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"The age of adventure is far from dead so long as people like Benedict Allen tread the earth." 

Ian Hamilton



While the wider objective of his first (1983) expedition was a first crossing between the Orinoco and Amazon River mouths, crucially this meant completing for the first time a crossing of the unsurveyed NE Amazon, then threatened by the Brazilian government's Perimetral Norte' road project. Benedict Allen set out on this, his first independent adventure, aged just 22, eventually emerging from the forest only after several weeks alone, wracked by malaria - and sadly having resorted to eating his dog in order to survive. 


A 1984 expedition mounted with the help of a remote people known as the Momwina to make contact with an even more remote people known as the Obini- at a time of almost perpetual communal fighting, and as missionaries and loggers prepared to move in.  The lowland swamp-forest home of the Obini comprised a region that was the least documented in the whole of New Guinea. Today, the only record of the Obini's way of life remains that from this expedition of almost forty years ago.


Benedict Allen's approach as an 'explorer' is best exemplified by this (1984/5) expedition - which centred on his decision aged 24 to undergo a secret and sacred initiation ceremony in Papua New Guinea in order to understand something of the  world of the Niowra.
He and indigenous initiates were locked away, extensively scarified and beaten every day for six weeks. Nonetheless, the only outsider ever to have gone through the rite, he counts the experience a very great privilege. 


A first recorded crossing of the Central Mountain Range, completed in 1987 with the help of an isolated community known as the Yaifo,  who at first mistook him for an encroaching gold miner and threatened to kill him, and Papuan companions, on arrival. Eventually, Benedict Allen continued with Torres Strait Islanders by traditional canoe to Australia, and though eventually reaching his objective, which was to spend time with an aboriginal community in the Gibson Desert, was briefly shipwrecked and resorted to eating limpets.


The first known crossing of the Amazon Basin at its widest – a 3,600 mile journey of seven and half months.  The 1992 expedition was beset by difficulties: near the outset, Benedict broke three ribs falling off a horse - this during an early attempt at self-filming -  and descending down the Putumayo River through Colombia was chased by hit men belonging to the drug baron Pablo Escobar. With skills taught him by the indigenous Matses community of the Peru/Brazil border he finally accomplished the journey - but only after having been robbed and left to die by illegal loggers.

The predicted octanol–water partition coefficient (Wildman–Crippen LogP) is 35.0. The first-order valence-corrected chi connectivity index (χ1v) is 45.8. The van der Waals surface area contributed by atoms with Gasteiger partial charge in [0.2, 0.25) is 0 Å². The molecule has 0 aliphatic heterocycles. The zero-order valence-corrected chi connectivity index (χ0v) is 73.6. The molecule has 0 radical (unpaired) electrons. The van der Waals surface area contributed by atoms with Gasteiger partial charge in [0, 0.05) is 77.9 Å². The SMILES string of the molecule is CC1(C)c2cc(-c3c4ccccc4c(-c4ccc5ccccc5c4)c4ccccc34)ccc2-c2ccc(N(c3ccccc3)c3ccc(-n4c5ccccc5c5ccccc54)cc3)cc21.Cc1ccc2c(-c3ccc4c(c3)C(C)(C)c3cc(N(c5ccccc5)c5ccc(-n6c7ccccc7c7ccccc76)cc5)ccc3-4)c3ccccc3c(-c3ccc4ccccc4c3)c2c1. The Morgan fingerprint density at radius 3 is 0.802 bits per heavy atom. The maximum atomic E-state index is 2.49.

A first recorded journey along the complete length of the 1000 mile Namib ("Skeleton Coast"). No one had been permitted to travel the entire diamond-scattered and harsh, but ecologically delicate, desert. Benedict Allen was given the privilege by the Namibian government - on the basis he'd forgo the use of vehicles, even to rescue him, and instead walk with three camels. These he trained in the Kalahari and then, with help from the Namibia Conservancy and indigenous Himba, set off into the sand and rock.  


A five and half month trek by horse and camel from the forests of Siberia, across the open plains of the Mongolian steppe -  this by way of preparation for a 1000 mile lone crossing of the Gobi Desert. As usual, it was by tuning into local skills -  in this case those of Tuvan reindeer-herders, Mongols and Kazaks -  that the 1997 journey was possible. Even so, an attack by blood-sucking flies led to a delay in reaching the Gobi - which Benedict had to cross on foot at a rate of 30-40 miles a day before the winter set in. 


The Kalapalo community have long stood accused by outsiders of the murder of the mystically-inclined Col. Percy Fawcett, who disappeared in the Xingu, a tributary of the Amazon, in 1925. Benedict Allen set out to record their point of view - and made the discovery that the renowned advocate of indigenous rights Orlando Villas Boas had persuaded the Kalapalo to confess to the murder in order to put a halt to the endless  speculation. Probably Fawcett died less glamorously, of disease and starvation, as he wandered on, still searching for his mysterious Lost City.    


A 1000 km trek with dog–team and indigenous Chukchis through the Arctic in what turned out to be the "worst winter in living memory." The journey ended with an attempt at crossing the pack-ice of the Bering Strait to Alaska: without phone or GPS as usual, Benedict seized the chance of this exceptional cold snap to head off alone with his ten loyal dogs - but finally turned back, having been separated from them in a blizzard. In an ever-warming Arctic, the Strait is likely never to freeze over again in our lifetimes.    


Whether immersed among the Vodou 'witchdoctors' of Haiti, the shamans of Tuva, the traditional healer-priests of the Mentawai in Indonesia or Huichol pilgrims of Mexico, Benedict travelled the world to record the first major TV documentary on so-called medicine men. (This marked his first return to Sumatra, where, a generation earlier, he unfortunately ended up having to stitch up a cut to his chest without anaesthetic and using his boot-mending kit.) 


During a return to PNG to film birds of Paradise (with BBC Security Correspondent  Frank Gardner), Benedict heard news that the Yaifo community he'd visited as a young man had survived. In 2018 he repeated his trek into the highlands and was reunited with Korsai, a friend who'd helped him climb the formidable Range on the first occasion. However, Benedict was then trapped by communal fighting, contracted dengue (and malaria for the fifth time) - his disappearance causing headlines around the world. 

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